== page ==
The Italian Alder Alnus cordata, native to Italy and Corsica, was introduced in 1820 and is now common in parks, gardens and urban areas. It grows rapidly and is highly tolerant of urban pollution. It has catkins like the other Alders but the female cone-like catkins are bigger than those on the Common and Grey Alder. It has glossy heart-shaped leaves that stay on the tree until November.
The Grey Alder Alnus incana is a medium sized tree that grows in poor soils and tolerates air pollution. It is native to the mountains of Europe and the Caucasus, except Britain, and was introduced in 1780. It is used on reclamation sites and in urban areas. Like all Alders it fixes nitrogen and improves the soil. It has catkins and can be confused with the Common Alder and Italian Alder but it has smaller cone-like catkins, a different leaf shape and smooth bark.
The Green Alder Alnus viridis is a bush or small tree native to the mountains of central and south-eastern Europe. It was introduced to Britain in 1820 but it is rare and only found in a few collections. It grows well on poor soils. In the Alps its natural habitat is on steep, north-facing slopes at elevations of 1000 to 2000m but it is increasingly colonising abandoned sub-alpine pastures.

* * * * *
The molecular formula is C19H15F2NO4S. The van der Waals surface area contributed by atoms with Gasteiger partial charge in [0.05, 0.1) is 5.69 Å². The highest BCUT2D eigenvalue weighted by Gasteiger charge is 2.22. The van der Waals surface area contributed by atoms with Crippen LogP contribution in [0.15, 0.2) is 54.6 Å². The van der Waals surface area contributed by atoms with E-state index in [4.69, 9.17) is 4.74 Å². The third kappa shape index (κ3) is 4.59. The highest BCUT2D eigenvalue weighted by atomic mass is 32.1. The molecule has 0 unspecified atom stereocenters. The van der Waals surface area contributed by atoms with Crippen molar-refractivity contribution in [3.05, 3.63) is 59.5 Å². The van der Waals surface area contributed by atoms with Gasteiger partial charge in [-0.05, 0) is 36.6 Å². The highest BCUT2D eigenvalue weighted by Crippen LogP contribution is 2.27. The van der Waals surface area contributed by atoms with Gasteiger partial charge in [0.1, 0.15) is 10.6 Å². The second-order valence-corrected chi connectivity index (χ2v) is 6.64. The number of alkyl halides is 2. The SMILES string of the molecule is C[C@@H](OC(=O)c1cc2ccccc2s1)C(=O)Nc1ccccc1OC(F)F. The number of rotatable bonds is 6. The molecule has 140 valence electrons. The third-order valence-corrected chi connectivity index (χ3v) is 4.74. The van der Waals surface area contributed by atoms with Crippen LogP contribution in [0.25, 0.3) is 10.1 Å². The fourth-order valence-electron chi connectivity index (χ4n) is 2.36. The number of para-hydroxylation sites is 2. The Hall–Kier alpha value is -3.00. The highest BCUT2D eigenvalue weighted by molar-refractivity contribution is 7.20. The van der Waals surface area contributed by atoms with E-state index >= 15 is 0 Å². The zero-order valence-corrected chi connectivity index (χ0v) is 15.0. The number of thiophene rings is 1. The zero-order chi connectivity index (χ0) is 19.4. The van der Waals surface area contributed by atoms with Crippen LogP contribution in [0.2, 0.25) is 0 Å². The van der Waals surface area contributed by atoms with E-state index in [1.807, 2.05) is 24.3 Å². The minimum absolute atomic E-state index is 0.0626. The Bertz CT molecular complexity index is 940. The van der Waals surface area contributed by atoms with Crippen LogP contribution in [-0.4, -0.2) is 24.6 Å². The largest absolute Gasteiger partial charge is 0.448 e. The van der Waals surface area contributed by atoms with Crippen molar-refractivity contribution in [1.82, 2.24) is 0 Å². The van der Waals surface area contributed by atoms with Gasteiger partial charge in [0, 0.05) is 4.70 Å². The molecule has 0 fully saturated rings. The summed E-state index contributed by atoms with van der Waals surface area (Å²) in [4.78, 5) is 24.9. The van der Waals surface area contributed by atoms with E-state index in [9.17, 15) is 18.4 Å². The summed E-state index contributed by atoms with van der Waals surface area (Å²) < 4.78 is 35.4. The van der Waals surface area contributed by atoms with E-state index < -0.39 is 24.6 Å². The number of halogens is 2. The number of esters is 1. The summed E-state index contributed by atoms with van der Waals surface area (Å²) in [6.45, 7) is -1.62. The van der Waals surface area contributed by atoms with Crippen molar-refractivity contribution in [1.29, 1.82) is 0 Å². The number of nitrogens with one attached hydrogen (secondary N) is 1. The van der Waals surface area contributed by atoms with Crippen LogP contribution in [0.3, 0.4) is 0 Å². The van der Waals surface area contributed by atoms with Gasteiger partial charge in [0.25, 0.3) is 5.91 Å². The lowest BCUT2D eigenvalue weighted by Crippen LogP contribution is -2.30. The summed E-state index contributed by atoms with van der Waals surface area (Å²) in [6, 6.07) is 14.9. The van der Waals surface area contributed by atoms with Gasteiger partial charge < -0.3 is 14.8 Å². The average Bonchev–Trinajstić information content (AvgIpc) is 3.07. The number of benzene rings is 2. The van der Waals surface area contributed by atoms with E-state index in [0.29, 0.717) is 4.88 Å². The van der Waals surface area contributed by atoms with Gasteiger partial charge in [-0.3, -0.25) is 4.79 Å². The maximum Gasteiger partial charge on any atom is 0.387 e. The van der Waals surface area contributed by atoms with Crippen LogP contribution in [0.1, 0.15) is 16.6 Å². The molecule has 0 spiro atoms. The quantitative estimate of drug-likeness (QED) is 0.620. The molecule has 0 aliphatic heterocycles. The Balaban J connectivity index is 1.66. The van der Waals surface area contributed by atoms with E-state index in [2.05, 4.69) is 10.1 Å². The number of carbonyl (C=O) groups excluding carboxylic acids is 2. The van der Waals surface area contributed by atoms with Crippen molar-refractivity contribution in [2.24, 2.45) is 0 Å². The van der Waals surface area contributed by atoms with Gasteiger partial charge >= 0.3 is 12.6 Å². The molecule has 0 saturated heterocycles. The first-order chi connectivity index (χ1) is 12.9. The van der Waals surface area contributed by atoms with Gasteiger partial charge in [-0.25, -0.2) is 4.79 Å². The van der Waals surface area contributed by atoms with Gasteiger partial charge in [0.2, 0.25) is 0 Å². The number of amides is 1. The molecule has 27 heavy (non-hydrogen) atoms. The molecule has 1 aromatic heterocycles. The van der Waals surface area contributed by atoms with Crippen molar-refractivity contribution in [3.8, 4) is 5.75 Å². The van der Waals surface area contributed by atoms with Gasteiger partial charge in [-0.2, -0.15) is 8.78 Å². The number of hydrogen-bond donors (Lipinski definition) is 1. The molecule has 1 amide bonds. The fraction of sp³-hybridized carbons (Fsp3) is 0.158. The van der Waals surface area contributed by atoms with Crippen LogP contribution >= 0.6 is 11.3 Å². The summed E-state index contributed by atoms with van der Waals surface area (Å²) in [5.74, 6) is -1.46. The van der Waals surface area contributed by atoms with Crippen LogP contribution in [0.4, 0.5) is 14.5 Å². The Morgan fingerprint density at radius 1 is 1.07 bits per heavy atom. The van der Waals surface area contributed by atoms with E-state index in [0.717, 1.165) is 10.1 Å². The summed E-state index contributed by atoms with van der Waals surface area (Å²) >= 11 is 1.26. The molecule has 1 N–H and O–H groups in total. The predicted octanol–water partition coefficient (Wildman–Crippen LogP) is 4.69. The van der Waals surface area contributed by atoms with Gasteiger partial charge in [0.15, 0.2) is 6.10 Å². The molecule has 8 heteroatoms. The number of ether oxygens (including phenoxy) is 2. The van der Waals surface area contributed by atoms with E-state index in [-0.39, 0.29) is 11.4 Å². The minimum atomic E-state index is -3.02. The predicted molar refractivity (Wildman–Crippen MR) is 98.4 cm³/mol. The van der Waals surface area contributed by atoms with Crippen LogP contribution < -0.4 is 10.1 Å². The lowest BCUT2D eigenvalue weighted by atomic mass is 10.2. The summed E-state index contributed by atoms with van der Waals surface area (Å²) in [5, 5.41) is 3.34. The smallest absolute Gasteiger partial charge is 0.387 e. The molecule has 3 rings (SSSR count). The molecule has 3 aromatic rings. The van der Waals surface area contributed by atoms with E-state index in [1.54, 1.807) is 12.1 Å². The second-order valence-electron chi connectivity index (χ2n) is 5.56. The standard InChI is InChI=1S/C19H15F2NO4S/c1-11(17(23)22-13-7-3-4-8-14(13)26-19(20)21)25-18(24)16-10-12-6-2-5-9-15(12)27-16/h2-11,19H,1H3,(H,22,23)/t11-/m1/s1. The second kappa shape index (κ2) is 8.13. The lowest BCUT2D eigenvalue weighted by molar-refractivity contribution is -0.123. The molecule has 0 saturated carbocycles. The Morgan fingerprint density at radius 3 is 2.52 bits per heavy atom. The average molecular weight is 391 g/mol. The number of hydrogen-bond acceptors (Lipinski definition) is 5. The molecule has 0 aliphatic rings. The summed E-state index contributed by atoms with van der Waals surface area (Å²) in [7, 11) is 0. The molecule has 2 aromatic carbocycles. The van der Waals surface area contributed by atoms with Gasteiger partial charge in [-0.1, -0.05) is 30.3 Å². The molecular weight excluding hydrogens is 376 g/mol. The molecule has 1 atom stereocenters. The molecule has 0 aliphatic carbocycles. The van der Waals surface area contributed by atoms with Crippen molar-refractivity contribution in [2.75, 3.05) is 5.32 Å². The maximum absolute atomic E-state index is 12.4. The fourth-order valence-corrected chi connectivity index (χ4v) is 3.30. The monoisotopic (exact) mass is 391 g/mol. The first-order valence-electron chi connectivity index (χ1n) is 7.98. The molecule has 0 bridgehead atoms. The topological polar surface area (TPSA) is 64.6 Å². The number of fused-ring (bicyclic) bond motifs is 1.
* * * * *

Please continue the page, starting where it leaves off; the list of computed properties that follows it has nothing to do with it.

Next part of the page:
The Italian Alder leaf is heart shape with a pointed end, quite different from that of the Common Alder which has a blunt indented end.
Close-up of the Italian Alder male catkins in March before shedding pollen. The red anthers are not yet open to release pollen.
Grey Alder male catkins, hanging down, with a small female catkin, sticking up at the top. Photo in October. They will shed pollen in the following February.
Woody, cone-like, female catkins of the Italian Alder are bigger than any other alder. This is a catkin that has released its seeds in autumn, photographed in the following July
Grey Alder female, cone-like, catkins in October. The one on the left is ready to shed seeds, those on the right have already shed seeds. The catkins are smaller than those of other Alders.